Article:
Activated carbon is a non-hazardous carbon-bearing product with a porous structure and a very large internal surface area. The chemical structure of activated carbon can be defined as a crude form of graphite, with a random amorphous structure that is highly porous over a range of pore sizes, from visible cavities and gaps to those of molecular dimensions.
Activated carbon is produced from carbonaceous source materials, such as coconuts, nutshells, coal, peat and wood. Activated carbon is used to purify liquids and gases in a variety of applications, odor & foul smell removal.
Adsorption phenomenon is primarily based treatment with activated, in which molecules of a liquid or gas adhere to an external or internal surface of a solid substance. Activated carbon has a very large internal surface area (up to 1,500 m²/g) which makes it highly suitable for adsorption.
Coconut shell based Activated Carbon normally is specified for a pH of 9 – 11.
Odor Control - Activated carbon sachets removes unwanted odors by acting as an adsorbent which will trap the odor inside the activated carbon and retain it. Activated coconut and coal carbon are a great adsorbent because of its huge surface area.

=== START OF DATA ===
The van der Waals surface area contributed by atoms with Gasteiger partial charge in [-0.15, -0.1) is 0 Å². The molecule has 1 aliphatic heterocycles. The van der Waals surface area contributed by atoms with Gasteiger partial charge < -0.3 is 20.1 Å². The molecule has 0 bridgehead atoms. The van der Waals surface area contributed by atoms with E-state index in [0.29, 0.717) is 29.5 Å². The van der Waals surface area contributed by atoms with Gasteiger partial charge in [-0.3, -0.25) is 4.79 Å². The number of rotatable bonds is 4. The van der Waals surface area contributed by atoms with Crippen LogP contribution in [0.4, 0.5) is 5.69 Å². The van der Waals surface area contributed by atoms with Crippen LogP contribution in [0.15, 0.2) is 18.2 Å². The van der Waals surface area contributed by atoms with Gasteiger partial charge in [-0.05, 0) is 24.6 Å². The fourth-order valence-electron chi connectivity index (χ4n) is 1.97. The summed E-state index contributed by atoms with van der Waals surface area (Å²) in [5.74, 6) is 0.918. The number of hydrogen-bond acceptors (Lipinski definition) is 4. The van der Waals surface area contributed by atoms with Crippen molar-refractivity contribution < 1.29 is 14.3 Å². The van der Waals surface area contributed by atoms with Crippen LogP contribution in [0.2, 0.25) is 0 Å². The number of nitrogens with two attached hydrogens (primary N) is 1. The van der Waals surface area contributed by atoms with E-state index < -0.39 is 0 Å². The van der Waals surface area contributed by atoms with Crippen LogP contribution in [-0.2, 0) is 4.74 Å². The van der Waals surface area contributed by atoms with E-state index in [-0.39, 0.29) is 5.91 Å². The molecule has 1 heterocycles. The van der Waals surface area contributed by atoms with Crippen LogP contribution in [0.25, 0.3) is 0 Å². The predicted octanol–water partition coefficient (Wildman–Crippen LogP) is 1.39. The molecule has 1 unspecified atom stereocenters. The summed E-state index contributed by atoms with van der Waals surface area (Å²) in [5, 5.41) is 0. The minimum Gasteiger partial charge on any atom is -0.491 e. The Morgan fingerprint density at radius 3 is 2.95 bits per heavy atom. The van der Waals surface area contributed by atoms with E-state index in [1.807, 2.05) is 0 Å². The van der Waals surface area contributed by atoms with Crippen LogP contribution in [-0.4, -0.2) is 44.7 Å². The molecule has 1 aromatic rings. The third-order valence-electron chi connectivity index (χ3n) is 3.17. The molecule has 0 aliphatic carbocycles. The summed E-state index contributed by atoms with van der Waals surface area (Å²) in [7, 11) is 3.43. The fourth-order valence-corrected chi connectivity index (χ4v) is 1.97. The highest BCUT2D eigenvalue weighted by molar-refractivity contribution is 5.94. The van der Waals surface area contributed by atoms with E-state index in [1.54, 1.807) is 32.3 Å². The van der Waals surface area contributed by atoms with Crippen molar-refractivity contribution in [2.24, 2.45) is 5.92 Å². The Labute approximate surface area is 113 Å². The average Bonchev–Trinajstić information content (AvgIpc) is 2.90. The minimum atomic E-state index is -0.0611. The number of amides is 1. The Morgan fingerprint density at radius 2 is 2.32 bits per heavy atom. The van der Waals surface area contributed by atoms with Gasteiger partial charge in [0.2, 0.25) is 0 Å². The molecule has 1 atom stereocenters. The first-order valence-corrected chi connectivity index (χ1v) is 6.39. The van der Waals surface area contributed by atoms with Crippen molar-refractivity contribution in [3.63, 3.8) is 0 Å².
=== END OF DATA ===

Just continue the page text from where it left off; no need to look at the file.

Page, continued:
Activated Carbon alone is not classified as a hazardous waste (activated carbon used to adsorb hazardous substances may become hazardous due to the chemicals it has adsorbed).
Activated carbon attracts and holds organic chemicals from vapor and liquid streams cleaning them of unwanted smell/chemicals.
It does not have a great capacity for these chemicals, but is very cost effective for treating large volumes of air or water to remove odor, foul/bad smell and dilute concentrations of contamination.